Monday Mets: Oh Mickey

Angry Mickey Callaway

Do you remember Ray Handley? In case you don’t, he was the head coach of the New York (Football) Giants from 1991-1992. If you do remember him, then it’s likely that the first vision that goes through your mind is from 11/25/92, when he abandoned a press conference early because he took issue with what was actually a reasonable line of questioning. Handley was not the first coach, nor the last, to let his frustration literally take him out of the room. However, he was a coach whose readiness for his role had already come into question, and his inability to maintain composure in what could have been a relatively normal exchange, pretty much wiped out any hopes that anyone had for him. On Sunday, after a season and a half of frustrating questions, and confusing answers, Mets manager Mickey Callaway cracked, and for some it seemed all too familiar.

The quick version of the story is this: The Mets bullpen has become notorious for blowing leads and losing games late. It hasn’t mattered much whom they’ve put on the mound in these situations, the results have consistently ranged somewhere from disappointing to tragic. The two best Mets relievers this season have been Seth Lugo and Edwin Diaz. Neither has been perfect, but each has been well above the remarkably low bar that has been set.

Diaz is the Mets closer, and when he came to the team this past offseason, he was presented as someone who would called upon in key situations, not just save situations. Earlier in the year, Diaz was not used in a key situation, and Callaway had some post-game explaining to do. He announced that Diaz would not be called upon to get more than a 3-out save this year. This was news to many people, including Diaz himself. General Manager Brodie Van Wagenen backed up Callaway’s edict, and said that this approach came from the top. This pulled some of the heat off Callaway, and eventually the story blew over. In fact, Diaz did start pitching in non-save situations and other key moments, disproving Callaway’s comments somewhat, and nobody really seemed to care.

Yesterday, after a well-pitched game from starter Jacob deGrom, Callaway brought Lugo in to pitch with a 3-2 lead in the 7th inning. It was not an easy 7th inning, but the Mets escaped unscathed. The 8th inning didn’t start off any better, but a quick glance at the bullpen showed that Diaz was not warming up. In what was a frustratingly predictable chain of events, Lugo eventually blew the lead on a 3-run home run by Cubs infielder Javy Baez, and the Mets had to settle for a split of the 4-game series with the Cubs.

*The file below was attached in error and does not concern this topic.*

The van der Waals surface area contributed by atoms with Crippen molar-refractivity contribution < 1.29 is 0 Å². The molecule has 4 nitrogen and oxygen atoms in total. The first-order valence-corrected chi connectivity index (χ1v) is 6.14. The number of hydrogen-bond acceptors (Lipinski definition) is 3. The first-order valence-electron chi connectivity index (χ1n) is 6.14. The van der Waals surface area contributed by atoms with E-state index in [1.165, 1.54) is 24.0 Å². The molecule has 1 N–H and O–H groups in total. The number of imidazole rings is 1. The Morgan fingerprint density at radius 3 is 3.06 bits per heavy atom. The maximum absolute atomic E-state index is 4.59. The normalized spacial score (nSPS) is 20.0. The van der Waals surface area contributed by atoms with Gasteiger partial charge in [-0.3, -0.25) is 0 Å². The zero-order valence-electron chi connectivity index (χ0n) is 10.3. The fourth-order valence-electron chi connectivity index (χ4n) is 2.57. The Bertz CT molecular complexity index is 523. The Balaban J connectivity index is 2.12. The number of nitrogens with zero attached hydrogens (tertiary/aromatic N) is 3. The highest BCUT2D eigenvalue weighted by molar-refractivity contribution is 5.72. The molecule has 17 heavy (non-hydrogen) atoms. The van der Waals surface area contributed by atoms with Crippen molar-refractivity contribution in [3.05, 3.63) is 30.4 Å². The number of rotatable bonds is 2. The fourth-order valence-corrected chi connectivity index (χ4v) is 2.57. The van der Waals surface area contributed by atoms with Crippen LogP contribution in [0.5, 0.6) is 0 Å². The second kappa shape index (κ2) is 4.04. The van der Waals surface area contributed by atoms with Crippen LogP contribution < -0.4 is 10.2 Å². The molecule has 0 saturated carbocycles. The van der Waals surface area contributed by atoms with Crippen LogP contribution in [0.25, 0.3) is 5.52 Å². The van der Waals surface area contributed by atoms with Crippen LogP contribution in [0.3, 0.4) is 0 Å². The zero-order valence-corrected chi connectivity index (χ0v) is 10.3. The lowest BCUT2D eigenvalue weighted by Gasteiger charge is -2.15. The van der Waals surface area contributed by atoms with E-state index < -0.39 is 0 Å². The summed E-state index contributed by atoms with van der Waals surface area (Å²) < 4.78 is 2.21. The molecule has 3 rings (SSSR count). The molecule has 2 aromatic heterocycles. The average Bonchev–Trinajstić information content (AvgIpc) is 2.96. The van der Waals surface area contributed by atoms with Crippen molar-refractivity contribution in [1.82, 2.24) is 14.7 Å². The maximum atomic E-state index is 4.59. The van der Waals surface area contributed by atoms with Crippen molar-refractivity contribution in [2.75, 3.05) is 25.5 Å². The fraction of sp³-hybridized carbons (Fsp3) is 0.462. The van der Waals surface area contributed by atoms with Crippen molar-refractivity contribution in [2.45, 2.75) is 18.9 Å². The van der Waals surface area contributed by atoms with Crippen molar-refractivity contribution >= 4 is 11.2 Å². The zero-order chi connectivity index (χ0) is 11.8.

Had the story ended there, I’m not even sure I would have written about this game. The pattern is so familiar, at this point, that there’s really not much to say about it. Then, after the game, the real excitement went down.

Callaway got frustrated with a reporter who, like most other people who follow the Mets, was having trouble understanding why Diaz wasn’t used. His questions persisted and Callaway blew up at him. This was followed by Mets pitcher, Jason Vargas, confronting the reporter and threatening to knock him out. Fortunately he was separated from the reporter and never followed through on his threat. Not only would that have been a memorable low-point for this team, chances are he would have hurt his hand on the punch, and another Mets player would have strained a ligament trying to hold him back.

Before all of this went down though, there was something else involving Callaway that was upsetting. In describing Lugo’s performance, Callaway told reporters, “I thought he had good stuff…just didn’t execute one pitch.” Meanwhile, at about the same time, Lugo told some reporters, “I wasn’t executing any pitch. I don’t think anything was there. I threw probably two or three pitches I was happy with…The stuff just wasn’t there today.”

This is a problem. Anyone who was watching the game could see that Lugo was struggling, including Lugo himself. For Callaway to try to suggest that Lugo had good stuff means that he either did an awful job of evaluating the situation, or he’s lying and thinking the NY media and the fans will buy it. He should know better by now. That’s not going to fly around here when the team is so disappointing. And then, to top it off by mouthing off to a reporter, this was something of a Ray Handley moment for Callaway.

Now, it’s possible that the team will use this as something to rally around. At times this year, it’s seemed that the Mets have played without much drive, determination, or even desire. If this experience lights a fire under them, then it could prove to be an unusual turning point.

That didn’t happen for Ray Handley. He missed the playoffs in 1991, and again in 1992, he lost support from fans and media alike, and was fired after two seasons as head coach. Mickey Callaway is about a year-and-a-half through his Mets tenure. He’s going to have to turn things around, on and off the field, if he doesn’t want to suffer a similar fate.